54% 'not interested' in switching to 4G

5 March 2014, 20:10   By Dan Magill

54% of those with a mobile phone contract are 'not interested' in switching to 4G, according to research released this week by Harris Interactive.

4g mobile phone
Credit: LuckyStep/Shutterstock.com

Just 9% of mobile phone users are currently planning to switch over to 4G services as soon as it's possible for them to do so, the researchers found.

The study follows a recent GSMA report which indicated that network operators across Europe are struggling to increase their prices in line with new 4G offerings.

Using Kevin Bacon, Yoda and even a girl and her cat, all the big networks have invested heavily and wasted no opportunity in attempts to move mobile users to their 4G services.

It's been 18 months since EE launched the first 4G network in the UK and the other major players quickly followed suit so we're already seeing a major shift from 3G to 4G services.

However, while early adopters have been willing to pay a premium for 4G, the vast majority of contract customers aren't sold on the benefits, Lee Langford, Research Director at Harris Interactive told us.

"Maybe they haven't understood EE's Kevin Bacon led campaign [and maybe they] are not prepared to pay more when they are happy with what they are getting from 3G," Langford suggested.

54% 'not interested'

Before 4G services launched, in November 2012, the number of people reported to be uninterested in switching was 68%, so the current figure of 54% is at least an improvement. But investment from the big companies has been too great for them to be anything other than disappointed at these results.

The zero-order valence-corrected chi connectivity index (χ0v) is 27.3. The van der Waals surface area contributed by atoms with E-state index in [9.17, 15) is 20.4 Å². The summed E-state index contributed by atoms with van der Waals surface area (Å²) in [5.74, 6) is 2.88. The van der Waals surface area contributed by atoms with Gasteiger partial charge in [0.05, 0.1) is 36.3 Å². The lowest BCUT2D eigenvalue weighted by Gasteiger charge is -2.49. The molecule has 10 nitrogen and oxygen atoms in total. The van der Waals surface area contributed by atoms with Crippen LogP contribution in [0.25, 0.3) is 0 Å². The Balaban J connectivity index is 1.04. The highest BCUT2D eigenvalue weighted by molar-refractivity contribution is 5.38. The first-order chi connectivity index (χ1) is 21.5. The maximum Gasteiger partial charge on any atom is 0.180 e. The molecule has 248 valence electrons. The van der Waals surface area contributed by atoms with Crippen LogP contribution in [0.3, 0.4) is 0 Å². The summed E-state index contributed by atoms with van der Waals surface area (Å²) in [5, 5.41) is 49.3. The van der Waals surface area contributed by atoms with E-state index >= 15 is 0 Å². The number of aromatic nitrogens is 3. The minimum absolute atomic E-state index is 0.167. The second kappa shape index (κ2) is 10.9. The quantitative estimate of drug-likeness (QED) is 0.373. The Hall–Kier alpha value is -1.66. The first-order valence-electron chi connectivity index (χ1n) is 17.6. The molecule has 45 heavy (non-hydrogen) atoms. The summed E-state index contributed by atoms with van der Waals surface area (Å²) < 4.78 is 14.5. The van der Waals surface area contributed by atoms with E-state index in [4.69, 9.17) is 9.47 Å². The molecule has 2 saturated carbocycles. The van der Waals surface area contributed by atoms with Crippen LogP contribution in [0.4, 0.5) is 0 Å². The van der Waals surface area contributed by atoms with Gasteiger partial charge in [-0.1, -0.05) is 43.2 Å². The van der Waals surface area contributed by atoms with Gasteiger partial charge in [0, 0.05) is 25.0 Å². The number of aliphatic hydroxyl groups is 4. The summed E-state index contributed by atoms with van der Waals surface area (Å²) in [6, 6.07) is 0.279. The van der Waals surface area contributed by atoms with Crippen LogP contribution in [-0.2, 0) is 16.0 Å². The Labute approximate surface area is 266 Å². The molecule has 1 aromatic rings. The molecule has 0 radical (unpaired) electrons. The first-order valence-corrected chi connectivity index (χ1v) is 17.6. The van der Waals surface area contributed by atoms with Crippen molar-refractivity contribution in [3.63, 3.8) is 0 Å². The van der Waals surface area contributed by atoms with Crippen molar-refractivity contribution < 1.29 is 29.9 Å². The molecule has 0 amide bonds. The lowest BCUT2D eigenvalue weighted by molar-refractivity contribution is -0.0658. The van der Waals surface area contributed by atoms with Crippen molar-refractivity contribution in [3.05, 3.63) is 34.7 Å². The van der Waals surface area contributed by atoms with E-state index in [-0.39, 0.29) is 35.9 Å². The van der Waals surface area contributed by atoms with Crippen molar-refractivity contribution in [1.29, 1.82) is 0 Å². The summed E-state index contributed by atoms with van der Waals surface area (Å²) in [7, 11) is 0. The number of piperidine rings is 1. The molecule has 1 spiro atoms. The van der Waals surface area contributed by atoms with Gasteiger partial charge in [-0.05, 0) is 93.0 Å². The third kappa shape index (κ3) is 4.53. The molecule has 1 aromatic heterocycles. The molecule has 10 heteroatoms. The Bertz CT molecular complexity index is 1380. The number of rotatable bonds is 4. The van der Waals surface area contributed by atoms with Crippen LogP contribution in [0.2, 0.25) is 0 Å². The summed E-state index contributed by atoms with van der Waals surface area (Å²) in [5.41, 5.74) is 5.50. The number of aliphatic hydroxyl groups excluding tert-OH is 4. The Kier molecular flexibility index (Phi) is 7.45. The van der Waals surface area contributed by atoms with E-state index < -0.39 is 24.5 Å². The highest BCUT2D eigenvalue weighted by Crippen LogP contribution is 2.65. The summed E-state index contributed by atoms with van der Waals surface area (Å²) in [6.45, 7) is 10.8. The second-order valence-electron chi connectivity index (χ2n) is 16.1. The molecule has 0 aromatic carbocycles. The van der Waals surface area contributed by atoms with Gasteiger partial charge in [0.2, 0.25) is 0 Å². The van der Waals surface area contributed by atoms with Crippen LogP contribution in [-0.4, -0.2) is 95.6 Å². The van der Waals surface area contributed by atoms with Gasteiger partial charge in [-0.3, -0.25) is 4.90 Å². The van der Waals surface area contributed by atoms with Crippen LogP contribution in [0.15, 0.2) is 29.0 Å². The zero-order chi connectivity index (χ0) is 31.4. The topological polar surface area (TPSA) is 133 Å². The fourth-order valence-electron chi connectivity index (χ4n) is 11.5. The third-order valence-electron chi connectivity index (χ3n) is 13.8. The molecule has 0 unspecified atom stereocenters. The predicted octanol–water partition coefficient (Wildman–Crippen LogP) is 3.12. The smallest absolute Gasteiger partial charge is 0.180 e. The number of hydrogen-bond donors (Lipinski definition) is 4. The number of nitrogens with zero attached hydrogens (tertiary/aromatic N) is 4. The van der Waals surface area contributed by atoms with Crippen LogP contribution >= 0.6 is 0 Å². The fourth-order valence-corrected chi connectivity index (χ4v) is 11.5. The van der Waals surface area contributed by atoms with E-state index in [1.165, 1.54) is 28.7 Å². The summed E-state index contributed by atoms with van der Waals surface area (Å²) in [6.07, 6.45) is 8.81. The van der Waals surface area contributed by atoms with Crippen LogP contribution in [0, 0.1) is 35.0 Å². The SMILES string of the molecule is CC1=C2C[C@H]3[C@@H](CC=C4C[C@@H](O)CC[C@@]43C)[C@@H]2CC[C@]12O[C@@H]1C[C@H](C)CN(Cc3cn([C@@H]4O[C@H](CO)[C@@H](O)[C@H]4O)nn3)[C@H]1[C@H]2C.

Despite the huge advertising campaigns, it's clear that a significant number of people still feel unconvinced about the capabilities and benefits of switching to 4G.

Many are also uneducated about coverage, the survey found.

EE are now up to 70% coverage for their 4G services but, according to the Harris survey, almost 40% of mobile phone users are still unsure if the services are available in their area.

On the surface, there is certainly a strong possibility that the reluctance to switch may be due to the price increase which comes with it.

However, 65% of users say they're not interested in switching simply because they are very happy with their current 3G service.

At this point in time, there appears to be no major motivating factor for mobile phone users to make the move.

It may be that the switching process is just a more gradual one, which will happen naturally as customers come to the end of contracts, acquire 4G-enabled handsets and are able to move over while seeing little or no rise in their monthly payments.

4G take up still strong

For all the bad news around awareness and interest in 4G services, it's not total doom and gloom for the networks.

Vodafone have signed up half a million 4G customers in the six months since launch and boast that their 4G customers are using almost twice the data of those on 3G.

The Vodafone 4G offering has certainly been boosted by the inclusion of free Spotify Premium and Sky Sports channels and they report 4G is having a huge impact in the corporate and public sectors where employees are using 4G for video conferencing, high-speed downloads and increased productivity.

Three are the smallest of the major networks but in keeping with tradition they have been determined to offer the best value in the 4G market.

All 8 million of their customers have automatically been switched over to 4G services, with no additional charges, and whilst this may be fairly irrelevant to those without 4G-enabled handsets or who live in an area without 4G coverage, their services have now rolled out in 36 major UK cities.

With Three seemingly setting the pricing benchmark on 4G services, the other leading networks will ultimately need to find a way to follow.

Lee Langford agrees.

Customers "are no doubt watching as Three and Tesco roll out 4G to existing customers at no additional cost and anticipating that their provider will follow suit," Mr Langford told us.

The switch from 3G to 4G for mobile consumers was never going to be an overnight one, but the transition does appear to be slower than the UK network operators had hoped.

It will be fascinating to see where the figures lay 12 months from now.

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